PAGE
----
Why is a single element getting better results than the sum?

I need an intuition how this is possible - Imagine I have a DAG(directed acyclic graph), so a graph without cycles and only directed edges;

Now for every DAG with $$d$$ nodes there is (at least) one topological order $$\pi:1,...,d$$ such that for every $$j$$ being an ancestor of $$i$$ it also holds that $$j, so that $$j$$ is before $$i$$ in the topological order; (follows directly from the fact that edges are directed and there are no loops)

Now I have a model defined on the graph, namely $$X_1,...,X_d$$ is such that:

$$X_i=\sum\limits_{j \in \text{an}(i)}c_{ji}X_j+\varepsilon_i,$$

where $$\varepsilon_i$$ is some positive and continous innovation, $$c_{ji}>0$$ and an$$(i)$$ are the ancestors of node $$i$$ - now given some data sample $$X^1,...,X^n \in \mathbb R^d$$ I want to estimate the topological order;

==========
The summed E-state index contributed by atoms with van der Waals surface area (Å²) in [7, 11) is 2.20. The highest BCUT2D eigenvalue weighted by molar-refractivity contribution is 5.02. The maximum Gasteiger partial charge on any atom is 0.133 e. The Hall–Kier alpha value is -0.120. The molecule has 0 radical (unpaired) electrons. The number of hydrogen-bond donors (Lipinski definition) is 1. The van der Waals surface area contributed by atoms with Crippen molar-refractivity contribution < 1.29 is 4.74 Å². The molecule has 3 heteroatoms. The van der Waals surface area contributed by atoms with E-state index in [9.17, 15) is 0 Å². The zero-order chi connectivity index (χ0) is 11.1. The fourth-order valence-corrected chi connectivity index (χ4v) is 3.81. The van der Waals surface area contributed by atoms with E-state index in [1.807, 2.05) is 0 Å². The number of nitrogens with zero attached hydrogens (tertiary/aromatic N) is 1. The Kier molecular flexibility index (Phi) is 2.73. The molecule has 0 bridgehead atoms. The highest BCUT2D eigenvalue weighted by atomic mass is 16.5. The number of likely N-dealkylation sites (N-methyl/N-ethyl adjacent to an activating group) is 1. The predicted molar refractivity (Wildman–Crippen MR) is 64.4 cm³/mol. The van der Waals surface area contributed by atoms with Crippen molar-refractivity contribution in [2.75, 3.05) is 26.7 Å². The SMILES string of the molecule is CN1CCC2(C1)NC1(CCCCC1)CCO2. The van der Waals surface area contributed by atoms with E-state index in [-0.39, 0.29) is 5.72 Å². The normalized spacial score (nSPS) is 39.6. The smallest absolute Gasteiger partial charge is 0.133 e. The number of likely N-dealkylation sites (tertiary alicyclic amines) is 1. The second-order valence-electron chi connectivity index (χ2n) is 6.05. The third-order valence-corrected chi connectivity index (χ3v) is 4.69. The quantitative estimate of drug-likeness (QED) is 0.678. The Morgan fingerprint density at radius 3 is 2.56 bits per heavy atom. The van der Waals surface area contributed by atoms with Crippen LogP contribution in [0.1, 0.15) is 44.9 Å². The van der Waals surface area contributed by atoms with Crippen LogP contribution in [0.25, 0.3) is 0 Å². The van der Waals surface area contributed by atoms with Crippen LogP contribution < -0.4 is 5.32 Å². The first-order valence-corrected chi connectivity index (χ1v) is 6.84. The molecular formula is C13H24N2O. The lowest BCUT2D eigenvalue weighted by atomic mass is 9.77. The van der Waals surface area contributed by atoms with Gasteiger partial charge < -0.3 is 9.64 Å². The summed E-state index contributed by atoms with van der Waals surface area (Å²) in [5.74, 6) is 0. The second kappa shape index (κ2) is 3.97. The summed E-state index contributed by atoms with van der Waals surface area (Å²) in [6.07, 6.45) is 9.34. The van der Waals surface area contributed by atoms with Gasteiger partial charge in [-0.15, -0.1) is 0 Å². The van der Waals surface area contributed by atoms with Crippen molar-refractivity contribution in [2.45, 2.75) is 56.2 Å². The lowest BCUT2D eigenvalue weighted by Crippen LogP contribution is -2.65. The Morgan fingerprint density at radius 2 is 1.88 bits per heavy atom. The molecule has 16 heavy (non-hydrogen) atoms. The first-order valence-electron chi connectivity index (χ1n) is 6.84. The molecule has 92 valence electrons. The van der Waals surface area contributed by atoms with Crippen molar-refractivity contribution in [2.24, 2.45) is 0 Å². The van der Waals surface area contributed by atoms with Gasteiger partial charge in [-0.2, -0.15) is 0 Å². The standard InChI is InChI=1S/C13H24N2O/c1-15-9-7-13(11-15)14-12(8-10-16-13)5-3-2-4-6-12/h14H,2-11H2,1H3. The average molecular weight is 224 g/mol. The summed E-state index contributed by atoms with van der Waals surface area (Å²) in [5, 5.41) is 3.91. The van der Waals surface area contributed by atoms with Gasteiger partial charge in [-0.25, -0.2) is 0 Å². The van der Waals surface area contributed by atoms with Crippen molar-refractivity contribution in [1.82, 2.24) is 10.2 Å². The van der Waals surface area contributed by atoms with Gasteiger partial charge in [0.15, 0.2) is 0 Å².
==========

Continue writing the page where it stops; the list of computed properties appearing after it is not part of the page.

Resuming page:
Since $$X_i/X_j \geq c_{ji}$$ if $$j$$ is an ancestor of $$i$$ and $$0 \leq X_i/X_j \leq 1/c_{ij}$$ if $$i$$ is an ancestor of $$j$$ it might be resasonable to define a matrix $$A$$ with entries $$a_{ji}=\bigwedge_{k=1}^nX_i/X_j$$ and try to find the topological order $$\pi$$ such that:

$$\max_{\pi \in \Pi}\sum\limits_{\pi(j)<\pi(i)}a_{ji}$$

Also we could based on the same idea minimize the value which is NOT in our topological sort, namely:

$$\min\max_{\pi(j)>\pi(i)}a_{ji}$$

Both have the same approach but the sum should be more robust - however when I test it, the sum leads to worse results which I dont really understand;

Anyone an idea?